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March 2, 2021

Q&A: Willy Wonka meets a cannabis museum in Webster

Photo | Monica Busch John Bogdan, general manager of The Vault in Webster, at the store's education bar.

Adult-use cannabis dispensary The Vault opened in Webster in February, in a plaza formerly home to K-Mart. A bustling, storefront with many eager staff members on-hand to assist customers, General Manager John Bogdan sat down with WBJ to discuss its customer service business model, the decision-making behind its lengthy menu, and how it plans to distinguish itself from other adult-use dispensaries in the region.

So, can you tell me about The Vault’s set up and general vibe?

So, my main goal is to really educate the customer. I wanted to have a feel a little bit like Willy Wonka's Chocolate Factory meets a cannabis museum. You can leisurely take a look around, and we’re also trying to incorporate non-cannabis items, too. So it's a one-stop shop for everyone.  

I found -- and I'm surprised -- other dispensaries aren't necessarily having things on display, so you can actually see what you're buying like at a normal retailer. 

I have tried staffing the sales floor with people who answer questions, give recommendations. I feel like that's happening a lot at the register at other places, and it's clogging up the register and then bottlenecks start forming.

I really want to encourage being a safe space for consumers to talk about product and have the time to answer all the questions that they have. 

Photo | Monica Busch
The Vault's retail floor in Webster

Can you tell me about the bar you have set up on the shop floor?

We built this education bar because I saw that in a medical dispensary; and I was just blown away by the patient care advocates, and how they sit down, one-on-one with customers discussing their issues. We can’t refer to things as medicine here because we’re adult-use, but we can certainly refer them to certain products based on terpene profiles and different strains.

So, I built this for those people who are not embarrassed talking about their gastrointestinal issues, or whatever it is, as well as for wholesalers, so they can come in and talk about the product and help educate my customers.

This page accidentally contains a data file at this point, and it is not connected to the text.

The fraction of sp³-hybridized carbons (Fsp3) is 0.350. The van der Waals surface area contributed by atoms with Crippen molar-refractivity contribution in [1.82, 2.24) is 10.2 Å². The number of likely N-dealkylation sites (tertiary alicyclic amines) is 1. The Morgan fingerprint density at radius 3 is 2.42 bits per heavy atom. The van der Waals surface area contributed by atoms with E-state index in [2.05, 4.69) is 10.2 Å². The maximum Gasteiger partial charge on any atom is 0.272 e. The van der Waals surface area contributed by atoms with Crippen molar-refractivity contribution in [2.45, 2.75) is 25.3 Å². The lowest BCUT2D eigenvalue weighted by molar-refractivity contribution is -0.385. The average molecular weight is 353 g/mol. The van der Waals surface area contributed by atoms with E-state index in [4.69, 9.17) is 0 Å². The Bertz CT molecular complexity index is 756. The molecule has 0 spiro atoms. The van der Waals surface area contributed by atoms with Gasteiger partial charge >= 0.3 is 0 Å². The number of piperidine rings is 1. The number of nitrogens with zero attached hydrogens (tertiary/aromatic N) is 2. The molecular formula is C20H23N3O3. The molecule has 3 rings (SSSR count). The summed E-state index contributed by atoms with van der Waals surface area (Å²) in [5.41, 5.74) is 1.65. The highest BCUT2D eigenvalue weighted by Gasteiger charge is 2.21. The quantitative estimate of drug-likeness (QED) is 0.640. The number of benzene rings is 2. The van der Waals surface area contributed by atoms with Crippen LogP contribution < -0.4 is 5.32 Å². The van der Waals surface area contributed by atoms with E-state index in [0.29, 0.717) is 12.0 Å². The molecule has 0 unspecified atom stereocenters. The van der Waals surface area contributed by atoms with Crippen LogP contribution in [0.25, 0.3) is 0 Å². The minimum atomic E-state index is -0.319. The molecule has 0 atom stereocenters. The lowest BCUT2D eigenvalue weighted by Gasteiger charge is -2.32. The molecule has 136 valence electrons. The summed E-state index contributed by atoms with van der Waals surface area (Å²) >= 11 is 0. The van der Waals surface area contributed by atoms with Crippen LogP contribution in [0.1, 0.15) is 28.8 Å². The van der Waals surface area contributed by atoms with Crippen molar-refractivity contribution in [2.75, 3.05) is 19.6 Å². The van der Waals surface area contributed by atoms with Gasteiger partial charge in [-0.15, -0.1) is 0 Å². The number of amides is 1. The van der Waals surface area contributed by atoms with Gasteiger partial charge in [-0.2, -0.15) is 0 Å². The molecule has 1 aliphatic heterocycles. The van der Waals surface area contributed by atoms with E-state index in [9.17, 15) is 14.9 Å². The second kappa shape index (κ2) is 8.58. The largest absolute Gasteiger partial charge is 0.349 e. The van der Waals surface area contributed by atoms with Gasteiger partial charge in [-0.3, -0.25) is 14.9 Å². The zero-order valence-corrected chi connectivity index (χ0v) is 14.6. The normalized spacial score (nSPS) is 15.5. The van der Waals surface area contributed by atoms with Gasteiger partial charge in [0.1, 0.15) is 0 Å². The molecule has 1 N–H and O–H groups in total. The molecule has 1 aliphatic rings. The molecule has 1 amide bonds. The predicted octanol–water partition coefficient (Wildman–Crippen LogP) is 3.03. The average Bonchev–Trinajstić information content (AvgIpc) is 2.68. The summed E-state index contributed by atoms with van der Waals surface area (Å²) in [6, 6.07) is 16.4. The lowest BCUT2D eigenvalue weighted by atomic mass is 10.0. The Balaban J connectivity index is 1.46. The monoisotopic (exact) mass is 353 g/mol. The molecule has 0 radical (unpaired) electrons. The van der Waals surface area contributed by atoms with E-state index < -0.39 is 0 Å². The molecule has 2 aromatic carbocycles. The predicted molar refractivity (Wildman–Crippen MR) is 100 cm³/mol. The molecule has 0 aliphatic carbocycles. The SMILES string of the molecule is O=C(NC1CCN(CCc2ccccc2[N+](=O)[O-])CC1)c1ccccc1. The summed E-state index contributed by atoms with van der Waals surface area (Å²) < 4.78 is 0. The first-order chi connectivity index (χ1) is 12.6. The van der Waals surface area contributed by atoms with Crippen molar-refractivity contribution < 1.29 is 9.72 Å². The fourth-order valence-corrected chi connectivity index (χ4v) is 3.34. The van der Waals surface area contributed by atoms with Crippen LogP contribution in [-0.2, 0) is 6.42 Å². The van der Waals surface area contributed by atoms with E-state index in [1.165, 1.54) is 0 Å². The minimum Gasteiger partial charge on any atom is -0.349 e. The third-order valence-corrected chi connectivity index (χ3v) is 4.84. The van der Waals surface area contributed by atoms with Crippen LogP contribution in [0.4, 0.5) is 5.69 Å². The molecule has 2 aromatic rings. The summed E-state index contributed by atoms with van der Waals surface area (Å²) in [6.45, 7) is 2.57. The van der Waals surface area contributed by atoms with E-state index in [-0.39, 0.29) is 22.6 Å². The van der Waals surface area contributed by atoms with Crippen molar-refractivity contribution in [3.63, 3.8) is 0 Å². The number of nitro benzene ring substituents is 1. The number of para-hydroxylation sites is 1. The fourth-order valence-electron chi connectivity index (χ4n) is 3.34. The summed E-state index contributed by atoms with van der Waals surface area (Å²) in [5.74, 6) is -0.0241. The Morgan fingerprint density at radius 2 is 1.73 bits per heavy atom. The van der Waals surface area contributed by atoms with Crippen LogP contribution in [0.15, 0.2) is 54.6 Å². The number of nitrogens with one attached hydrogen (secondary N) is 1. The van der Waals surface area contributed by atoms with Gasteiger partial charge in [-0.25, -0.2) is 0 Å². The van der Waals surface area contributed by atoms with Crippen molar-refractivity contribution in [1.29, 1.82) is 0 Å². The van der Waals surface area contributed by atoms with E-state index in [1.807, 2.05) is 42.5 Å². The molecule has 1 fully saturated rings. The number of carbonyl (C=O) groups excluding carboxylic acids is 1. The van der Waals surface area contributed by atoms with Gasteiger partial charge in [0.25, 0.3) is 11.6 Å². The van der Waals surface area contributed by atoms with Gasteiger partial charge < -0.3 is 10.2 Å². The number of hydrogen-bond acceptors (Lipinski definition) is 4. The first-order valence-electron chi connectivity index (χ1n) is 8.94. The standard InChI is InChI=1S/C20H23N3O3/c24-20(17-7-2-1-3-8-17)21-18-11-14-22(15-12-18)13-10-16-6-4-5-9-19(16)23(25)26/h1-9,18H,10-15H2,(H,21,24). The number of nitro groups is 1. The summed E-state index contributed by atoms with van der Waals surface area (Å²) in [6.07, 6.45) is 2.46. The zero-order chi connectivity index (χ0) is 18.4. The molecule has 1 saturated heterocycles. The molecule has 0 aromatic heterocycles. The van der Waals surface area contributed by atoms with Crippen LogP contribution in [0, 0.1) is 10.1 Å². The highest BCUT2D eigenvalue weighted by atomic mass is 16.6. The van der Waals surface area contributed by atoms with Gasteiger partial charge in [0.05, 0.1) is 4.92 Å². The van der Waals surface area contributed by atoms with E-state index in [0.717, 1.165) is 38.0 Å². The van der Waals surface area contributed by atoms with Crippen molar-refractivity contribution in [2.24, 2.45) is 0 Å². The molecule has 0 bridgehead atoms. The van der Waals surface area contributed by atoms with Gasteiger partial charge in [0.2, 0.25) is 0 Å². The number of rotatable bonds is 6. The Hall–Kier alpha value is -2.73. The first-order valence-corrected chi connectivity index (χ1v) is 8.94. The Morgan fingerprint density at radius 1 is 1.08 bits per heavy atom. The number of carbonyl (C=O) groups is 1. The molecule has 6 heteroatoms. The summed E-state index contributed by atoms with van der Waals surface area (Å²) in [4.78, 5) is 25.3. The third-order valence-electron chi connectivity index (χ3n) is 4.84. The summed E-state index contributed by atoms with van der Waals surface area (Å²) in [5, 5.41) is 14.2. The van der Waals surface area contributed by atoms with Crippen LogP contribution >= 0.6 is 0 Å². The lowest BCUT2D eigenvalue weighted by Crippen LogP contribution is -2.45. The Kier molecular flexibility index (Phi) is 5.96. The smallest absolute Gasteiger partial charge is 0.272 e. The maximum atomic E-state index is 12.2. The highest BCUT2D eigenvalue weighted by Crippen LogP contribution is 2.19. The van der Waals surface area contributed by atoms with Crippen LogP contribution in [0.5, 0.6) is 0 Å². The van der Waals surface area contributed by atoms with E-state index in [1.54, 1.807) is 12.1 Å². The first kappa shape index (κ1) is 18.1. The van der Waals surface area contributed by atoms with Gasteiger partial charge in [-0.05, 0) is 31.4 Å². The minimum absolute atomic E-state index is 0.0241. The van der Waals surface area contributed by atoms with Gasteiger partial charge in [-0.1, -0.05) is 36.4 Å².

How does that work with staff?

We have three different levels of training in here I put everyone through -- beginner, intermediate and expert level. Anyone who's passed my expert-level training will be at the education bar is the in-house expert.

You need to at least pass the intermediate level to be on the sales floor.

Webster is going to be your flagship location, right?

Yes. We’ll have another one starting construction in Worcester, and then we’ll have one going to open down in Lakeville. 

Photo | Monica Busch
The Vault's Webster entrance

With Webster, you’re serving South Central Mass. and with Worcester, you’re serving the city. Why Lakeville? For customers who don’t want to drive into Fall River?

That, and we were also talking about Cape Cod traffic in the summer. We’re not right off the highway -- there are one or two a bit closer to the highway -- but I think if we can get our brand recognition up, combined with experience and our huge menu, we can get people driving by.

That’s been part of the strategy. I’m aware the market is going to be saturated at some point, and you need to keep your loyal customers. I know it’s a new industry here in Massachusetts, but I’m already looking at it four, five years down the line and asking how we get people to drive by their closest dispensary because they just like what we’re doing here. We give them the selection, and they get the service they are expecting.

I did want to ask, you had quite a few staff out on the floor. Is there a reason you have so many?

It’s a combination of two things. One, we just opened and I don’t want, over the first week or two, for customers to say "Oh, I went there, but the line was an hour long."

And two, strategically, I want to have people answering questions on the sales floor before they get to the register, to free up registers. So I’m trying to preemptively add a little more payroll to the sales floor so we don’t start bottlenecking. 

Do you find you face any particular challenges as a smaller, locally owned business?

I don’t find challenges. It’s actually been a positive, as we’re talking with wholesalers and even these national brands we’re buying some products from. It’s kind of like craft beer. You’ve got Budweiser and Tree House. Sometimes, I go pick up a 12-pack because I’m going to the golf course, and it’s on the way. But there are times when I want to drive to Tree House because I want something special. 

A lot of wholesalers want to be seen in some of these smaller mom-and-pop type places so they don’t seem so corporate. So, it has been really positive.

This interview was conducted and edited for length and clarity by WBJ staff writer Monica Busch.

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